Russian, NORAD forces unite in training exercise over Alaska
By The Associated Press
Published: Friday, Aug. 30, 2013, 6:18 p.m.
OVER ALASKA — Flying at 34,000 feet over the Bering Strait, the Russian pilots had a singular focus: making sure they smoothly received the handoff of a “hijacked” jetliner from their U.S.-Canadian counterparts.
Up here, there were no thoughts about strained Russia-U.S. relations. Those were for high-level officials.
This training exercise was to make sure Russia and NORAD forces could find, track and escort a hijacked aircraft over international borders.
NORAD's director of operations, Canadian Maj. Gen. André Viens, said there were never any discussions about canceling the exercise, known as Vigilant Eagle. It's been held five times since 2003. But the exercises on Tuesday and Wednesday were the first since U.S.-Russia relations became strained because of National Security Agency leaker Edward Snowden, Syria, human rights and other issues.
“The cooperation with the Russian Federation Air Force personnel has been ongoing for the past year for this particular serial, and at no time there was any discussion about canceling the event for this year,” Viens said Thursday at the conclusion of the two-day exercise.
His counterpart, Gen. Maj.Dmitry Gomenkov, commander of the Aerospace Defense Brigade for eastern Russia, agreed. “I see no problems,” Gomenkov said through a translator.
Col. Patrick Carpentier, the deputy commander of NORAD's Alaska Region, was an observer on the “hijacked plane.” He said the exercise is about cooperation.
“All these other factors really don't play in this,” said Carpentier, a member of the Canadian Air Force. “This is a mission that we have to accomplish, so it really is beyond those types of frictions. We cooperate because we have to.”
Russian observers were at NORAD facilities in both Anchorage and Colorado Springs, while NORAD personnel were sent to Khabarovsk, Russia, to observe the exercise.
The drama played out twice this week over western Alaska and eastern Russia, involving the Russian Federation Air Force and, for the first time, Canadian Air Force planes representing NORAD, a bi-national command of Canada and the United States.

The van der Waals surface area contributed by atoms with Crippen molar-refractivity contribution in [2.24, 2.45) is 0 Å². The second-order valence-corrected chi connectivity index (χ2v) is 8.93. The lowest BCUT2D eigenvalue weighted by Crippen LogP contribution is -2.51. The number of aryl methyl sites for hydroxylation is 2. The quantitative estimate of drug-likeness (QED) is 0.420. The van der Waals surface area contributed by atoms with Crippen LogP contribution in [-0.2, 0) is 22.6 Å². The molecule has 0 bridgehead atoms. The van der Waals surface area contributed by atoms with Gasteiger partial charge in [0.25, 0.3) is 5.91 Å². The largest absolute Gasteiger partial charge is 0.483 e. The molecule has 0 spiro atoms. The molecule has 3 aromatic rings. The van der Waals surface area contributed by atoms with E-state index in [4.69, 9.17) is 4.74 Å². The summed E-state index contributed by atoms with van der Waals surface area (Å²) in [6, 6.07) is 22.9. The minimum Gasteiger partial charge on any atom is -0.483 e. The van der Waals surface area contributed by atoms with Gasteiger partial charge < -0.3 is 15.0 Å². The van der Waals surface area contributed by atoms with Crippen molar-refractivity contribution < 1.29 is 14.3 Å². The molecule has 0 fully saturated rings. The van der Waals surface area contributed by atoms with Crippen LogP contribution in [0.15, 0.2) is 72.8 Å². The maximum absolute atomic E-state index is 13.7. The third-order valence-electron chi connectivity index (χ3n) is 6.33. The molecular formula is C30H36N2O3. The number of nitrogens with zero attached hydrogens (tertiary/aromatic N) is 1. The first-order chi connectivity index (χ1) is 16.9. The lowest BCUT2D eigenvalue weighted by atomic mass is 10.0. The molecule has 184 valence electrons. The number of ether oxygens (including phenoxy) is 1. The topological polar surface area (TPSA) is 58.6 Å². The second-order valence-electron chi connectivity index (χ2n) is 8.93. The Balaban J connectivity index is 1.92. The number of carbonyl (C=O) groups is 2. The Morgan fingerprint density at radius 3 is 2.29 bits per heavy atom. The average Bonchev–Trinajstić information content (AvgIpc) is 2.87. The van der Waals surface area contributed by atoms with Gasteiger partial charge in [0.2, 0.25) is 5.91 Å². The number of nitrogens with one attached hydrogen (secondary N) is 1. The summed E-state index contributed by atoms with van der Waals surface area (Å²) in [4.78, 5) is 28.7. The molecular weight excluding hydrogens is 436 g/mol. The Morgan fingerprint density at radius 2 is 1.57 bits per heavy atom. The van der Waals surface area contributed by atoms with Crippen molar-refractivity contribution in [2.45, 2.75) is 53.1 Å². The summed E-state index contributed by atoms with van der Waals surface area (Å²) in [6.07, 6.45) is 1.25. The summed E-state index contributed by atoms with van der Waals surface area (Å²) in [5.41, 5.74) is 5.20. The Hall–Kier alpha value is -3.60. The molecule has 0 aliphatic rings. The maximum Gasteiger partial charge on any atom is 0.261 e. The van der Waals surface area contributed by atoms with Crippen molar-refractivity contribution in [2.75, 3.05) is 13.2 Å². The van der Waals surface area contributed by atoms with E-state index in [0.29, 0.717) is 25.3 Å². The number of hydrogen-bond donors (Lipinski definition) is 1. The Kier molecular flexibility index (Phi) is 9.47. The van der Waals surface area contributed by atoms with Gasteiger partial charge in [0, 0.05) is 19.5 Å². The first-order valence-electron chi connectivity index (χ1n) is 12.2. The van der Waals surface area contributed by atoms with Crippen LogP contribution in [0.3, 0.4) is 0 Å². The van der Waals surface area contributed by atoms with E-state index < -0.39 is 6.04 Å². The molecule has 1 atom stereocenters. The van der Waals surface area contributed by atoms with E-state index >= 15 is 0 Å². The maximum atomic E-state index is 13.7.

It involved a small plane, representative of a 757 passenger jet, being hijacked shortly after taking off from Ted Stevens Anchorage International Airport.
Two Canadian CF-18 Hornets intercepted the hijacked plane, flying at about 75 mph, a little bit west of Mount McKinley, the highest peak on North America. The two Canadian fighters escorted the plane over Alaska's western coast, where it was handed off to three Russian Sukhoi (SU-27) fighter jets at the border.
The Canadian jets kept their distance from the “hijacked” plane, unlike the Russian fighter jets, which were so near the wings at all times, they were close enough that observers could make out the faces of the Russian pilots.
Both Viens and Gomenkov deemed the exercise a success.
Show commenting policy
TribLive commenting policy
You are solely responsible for your comments and by using TribLive.com you agree to our Terms of Service.
We moderate comments. Our goal is to provide substantive commentary for a general readership. By screening submissions, we provide a space where readers can share intelligent and informed commentary that enhances the quality of our news and information.
While most comments will be posted if they are on-topic and not abusive, moderating decisions are subjective. We will make them as carefully and consistently as we can. Because of the volume of reader comments, we cannot review individual moderation decisions with readers.
We value thoughtful comments representing a range of views that make their point quickly and politely. We make an effort to protect discussions from repeated comments either by the same reader or different readers.
We follow the same standards for taste as the daily newspaper. A few things we won't tolerate: personal attacks, obscenity, vulgarity, profanity (including expletives and letters followed by dashes), commercial promotion, impersonations, incoherence, proselytizing and SHOUTING. Don't include URLs to Web sites.
We do not edit comments. They are either approved or deleted. We reserve the right to edit a comment that is quoted or excerpted in an article. In this case, we may fix spelling and punctuation.
We welcome strong opinions and criticism of our work, but we don't want comments to become bogged down with discussions of our policies and we will moderate accordingly.
We appreciate it when readers and people quoted in articles or blog posts point out errors of fact or emphasis and will investigate all assertions. But these suggestions should be sent via e-mail. To avoid distracting other readers, we won't publish comments that suggest a correction. Instead, corrections will be made in a blog post or in an article.
- Boehner’s rant brings budget deal
- ‘Affluenza’ not a viable defense in DUI deaths, psychologist says
- GOP makes good on threat to slow confirmations
- Defense bill gets House OK, deals with sexual assault
- Commuter railroad in Bronx crash to undergo federal scrutiny
- 52 unsafe bus lines closed in federal crackdown
- Colo. boy, 6, no longer guilty of ‘sexual harassment’
- New wife pleads guilty in husband’s cliff death
- Plane crash kills Hawaii official in Obama’s ‘birther’ fuss
- Fawcett bling tops Kelly’s ‘Singin’ in the Rain’ suit
- Veteran accused oflifting peers’ IDs